I had to restructure the base up with cross beam supports including restructuring the pallet it sits on.
While the large logs that visible, they are partially rotted and cannot carry any weight. So they are there, attached but it’s the beams inside the structure that are load-bearing.
Transporting the Hotel
The front and back have a really nice presentation, but during the move, things could fall out if the tractor bounces. I wrapped the upper attic with plastic for moving.
I also added beams to the front bottom section as a precaution.
We were able to move the hotel without any damages. We prepared a base for it to sit on and levelled it before placing the hotel into position.
Exercising Personal Creativity
I found this project took me about 20 hours. Puzzling the items into a position was much more work and trickier than I had envisioned.
There aren’t really any wrong answers and ultimately, you have to plan for it.
I used sedum plants. There is an open trough at the top that has some perennials and the water from the trough will leak inside the hotel to provide the damp conditions that insects can enjoy. There are some areas of the hotel that will remain dry.
You need accessible nooks and cranny spaces. Drilled holes of multiple sizes for insects to burrow into. You will see the logs and pieces of wood with assorted holes.
The holes and nooks and crannies have to have a downward slope. This means that when it rains, the holes don’t fill with water but keep the water on the outside. This allows the bugs inside to keep hidden and not drown or get trapped. The roof isn’t there for just show, it’s there for shelter from the rain and conditions.
A Month Later
From my research, the insect hotel serves as an excellent winter hibernation unit for the insects. So nothing, from what we can see has moved in. However, we do see bees hovering around it but there’s no evidence that anything has moved in.
The birds eat insects, so we have noticed an increasing number of birds. However, Daniel has planted trees in this baron area of our site.
Our home sits on what used to be a cow pasture. The soil is rich in nutrients. With more trees, the birds can stop by and perch on the trees. They can look around for food.
While the insect hotel will help balance the ecosystem, planting more trees, shrubs and perennials will increase the wildlife naturally without having to lure in the birds with feeders.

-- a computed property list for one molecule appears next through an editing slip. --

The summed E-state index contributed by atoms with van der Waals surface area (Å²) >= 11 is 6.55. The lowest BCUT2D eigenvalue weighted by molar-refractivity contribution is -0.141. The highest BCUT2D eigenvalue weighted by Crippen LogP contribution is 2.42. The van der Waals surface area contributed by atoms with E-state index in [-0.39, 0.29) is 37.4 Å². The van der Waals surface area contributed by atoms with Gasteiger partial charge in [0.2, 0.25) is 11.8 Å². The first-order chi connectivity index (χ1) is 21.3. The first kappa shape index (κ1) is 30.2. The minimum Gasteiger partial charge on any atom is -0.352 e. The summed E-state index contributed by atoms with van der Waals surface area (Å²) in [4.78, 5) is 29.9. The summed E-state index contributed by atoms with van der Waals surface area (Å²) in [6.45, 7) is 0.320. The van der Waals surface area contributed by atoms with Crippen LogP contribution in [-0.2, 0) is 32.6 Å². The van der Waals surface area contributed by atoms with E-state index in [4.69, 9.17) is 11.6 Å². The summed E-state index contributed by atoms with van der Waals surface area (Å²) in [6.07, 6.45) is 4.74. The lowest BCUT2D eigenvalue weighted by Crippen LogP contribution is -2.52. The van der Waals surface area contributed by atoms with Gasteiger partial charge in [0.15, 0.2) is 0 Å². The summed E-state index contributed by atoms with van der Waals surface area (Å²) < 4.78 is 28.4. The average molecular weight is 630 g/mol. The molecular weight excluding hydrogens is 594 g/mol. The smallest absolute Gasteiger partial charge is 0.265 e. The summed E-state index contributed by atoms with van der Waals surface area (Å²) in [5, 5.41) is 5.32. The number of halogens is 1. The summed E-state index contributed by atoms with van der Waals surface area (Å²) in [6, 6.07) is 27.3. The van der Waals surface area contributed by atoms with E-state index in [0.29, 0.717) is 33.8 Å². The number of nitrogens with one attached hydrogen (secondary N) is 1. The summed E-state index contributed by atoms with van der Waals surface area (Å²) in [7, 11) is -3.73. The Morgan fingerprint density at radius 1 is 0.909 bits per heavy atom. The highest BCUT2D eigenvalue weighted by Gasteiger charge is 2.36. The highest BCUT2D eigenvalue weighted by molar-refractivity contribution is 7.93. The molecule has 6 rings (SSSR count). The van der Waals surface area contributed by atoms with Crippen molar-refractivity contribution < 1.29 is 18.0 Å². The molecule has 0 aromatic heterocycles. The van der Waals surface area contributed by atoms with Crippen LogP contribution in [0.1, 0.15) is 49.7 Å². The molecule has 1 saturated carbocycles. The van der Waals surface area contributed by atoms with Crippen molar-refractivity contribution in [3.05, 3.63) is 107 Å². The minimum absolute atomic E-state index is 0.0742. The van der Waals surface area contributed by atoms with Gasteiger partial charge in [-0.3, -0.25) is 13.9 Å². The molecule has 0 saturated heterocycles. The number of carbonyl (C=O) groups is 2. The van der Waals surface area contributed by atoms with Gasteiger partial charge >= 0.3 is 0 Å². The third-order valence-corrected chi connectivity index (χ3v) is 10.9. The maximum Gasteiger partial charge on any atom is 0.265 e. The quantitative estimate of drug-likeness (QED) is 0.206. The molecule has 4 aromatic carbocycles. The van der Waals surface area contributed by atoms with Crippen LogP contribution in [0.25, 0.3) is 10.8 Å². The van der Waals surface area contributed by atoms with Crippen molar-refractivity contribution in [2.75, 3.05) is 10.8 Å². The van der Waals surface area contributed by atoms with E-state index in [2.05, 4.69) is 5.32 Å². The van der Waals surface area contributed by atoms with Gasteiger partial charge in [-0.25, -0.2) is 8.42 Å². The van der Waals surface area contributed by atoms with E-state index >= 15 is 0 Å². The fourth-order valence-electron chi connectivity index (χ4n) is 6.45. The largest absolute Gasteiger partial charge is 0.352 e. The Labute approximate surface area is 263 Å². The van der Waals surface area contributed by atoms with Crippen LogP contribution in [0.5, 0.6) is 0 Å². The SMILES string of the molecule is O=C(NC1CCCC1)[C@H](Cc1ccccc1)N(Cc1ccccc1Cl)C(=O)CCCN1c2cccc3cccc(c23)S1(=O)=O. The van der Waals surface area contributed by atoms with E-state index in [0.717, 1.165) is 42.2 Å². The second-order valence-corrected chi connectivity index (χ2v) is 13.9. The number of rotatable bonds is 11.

For me, this was a really enjoyable home project. It now sits in the meadow and is illuminated by the last sun of the day.
While our property is a large open space, the hotel helps give the property a sense of depth.
I have a large number of sunflowers, lupins, poppies, and assorted species of pumpkins now being grown from seeds. The sunflowers and pumpkins are just an annual but the flowering will feed the creatures later on in the season.
I suspect it will take a year or so before it establishes itself. The benefits of the flowering turning to fruit are worth the wait to see. One can only try. I’m no expert in building, but I am pretty proud of how it turned out.
Comments on “Insect Hotel”
We have been thinking about doing something similar up here in Alaska. Thanks for the ideas!
It is a really neat idea!
Wow, that is fabulous! You did a fantastic job with the house. Give it time for word to get out and I am sure you will have residents. Love the work you are both doing for your home. Very talented both of you. Thank you for sharing!
The yard looks amazing, photos don’t do justice
That’s awesome! I live about an hour away from your home and would love a tour of Daniel’s gardens and to see your insect hotel in person. Our property has dozens of wild lady slippers and I’m creating a new perennial garden to attract butterflies and bees, as company for all the songbirds. Nova Scotia is a beautiful place to live.
In the next couple years, he will do an open garden tour.